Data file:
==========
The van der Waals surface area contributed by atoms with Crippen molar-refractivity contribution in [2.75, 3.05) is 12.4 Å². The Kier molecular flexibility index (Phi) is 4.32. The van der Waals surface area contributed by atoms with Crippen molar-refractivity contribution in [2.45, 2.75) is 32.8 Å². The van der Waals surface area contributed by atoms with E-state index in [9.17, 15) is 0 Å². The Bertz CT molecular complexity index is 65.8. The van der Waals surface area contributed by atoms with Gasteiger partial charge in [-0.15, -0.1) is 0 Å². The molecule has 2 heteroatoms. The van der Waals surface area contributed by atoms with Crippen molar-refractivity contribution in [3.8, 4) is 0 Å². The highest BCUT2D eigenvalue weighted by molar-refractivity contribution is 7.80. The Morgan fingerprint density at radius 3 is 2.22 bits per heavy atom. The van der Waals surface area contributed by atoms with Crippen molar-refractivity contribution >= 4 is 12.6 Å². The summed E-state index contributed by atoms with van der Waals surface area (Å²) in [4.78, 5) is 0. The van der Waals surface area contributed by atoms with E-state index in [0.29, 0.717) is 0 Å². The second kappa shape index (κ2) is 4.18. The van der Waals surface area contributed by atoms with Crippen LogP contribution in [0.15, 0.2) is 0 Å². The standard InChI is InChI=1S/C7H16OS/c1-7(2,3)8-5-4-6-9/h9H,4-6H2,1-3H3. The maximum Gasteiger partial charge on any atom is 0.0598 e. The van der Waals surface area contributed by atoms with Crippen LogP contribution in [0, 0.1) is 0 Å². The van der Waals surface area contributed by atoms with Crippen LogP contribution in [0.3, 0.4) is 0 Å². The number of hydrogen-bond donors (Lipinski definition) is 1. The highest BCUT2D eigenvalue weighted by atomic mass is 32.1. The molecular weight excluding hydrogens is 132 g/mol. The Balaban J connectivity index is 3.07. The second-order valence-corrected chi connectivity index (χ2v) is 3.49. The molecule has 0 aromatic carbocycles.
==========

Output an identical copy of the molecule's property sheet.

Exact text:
The van der Waals surface area contributed by atoms with Crippen molar-refractivity contribution in [2.75, 3.05) is 12.4 Å². The Kier molecular flexibility index (Phi) is 4.32. The van der Waals surface area contributed by atoms with Crippen molar-refractivity contribution in [2.45, 2.75) is 32.8 Å². The van der Waals surface area contributed by atoms with E-state index in [9.17, 15) is 0 Å². The Bertz CT molecular complexity index is 65.8. The van der Waals surface area contributed by atoms with Gasteiger partial charge in [-0.15, -0.1) is 0 Å². The molecule has 2 heteroatoms. The van der Waals surface area contributed by atoms with Crippen molar-refractivity contribution in [3.8, 4) is 0 Å². The highest BCUT2D eigenvalue weighted by molar-refractivity contribution is 7.80. The Morgan fingerprint density at radius 3 is 2.22 bits per heavy atom. The van der Waals surface area contributed by atoms with Crippen molar-refractivity contribution >= 4 is 12.6 Å². The summed E-state index contributed by atoms with van der Waals surface area (Å²) in [4.78, 5) is 0. The van der Waals surface area contributed by atoms with E-state index in [0.29, 0.717) is 0 Å². The second kappa shape index (κ2) is 4.18. The van der Waals surface area contributed by atoms with Crippen LogP contribution in [0.15, 0.2) is 0 Å². The standard InChI is InChI=1S/C7H16OS/c1-7(2,3)8-5-4-6-9/h9H,4-6H2,1-3H3. The maximum Gasteiger partial charge on any atom is 0.0598 e. The van der Waals surface area contributed by atoms with Crippen LogP contribution in [0, 0.1) is 0 Å². The van der Waals surface area contributed by atoms with Crippen LogP contribution in [0.3, 0.4) is 0 Å². The number of hydrogen-bond donors (Lipinski definition) is 1. The highest BCUT2D eigenvalue weighted by atomic mass is 32.1. The molecular weight excluding hydrogens is 132 g/mol. The Balaban J connectivity index is 3.07. The second-order valence-corrected chi connectivity index (χ2v) is 3.49. The molecule has 0 aromatic carbocycles.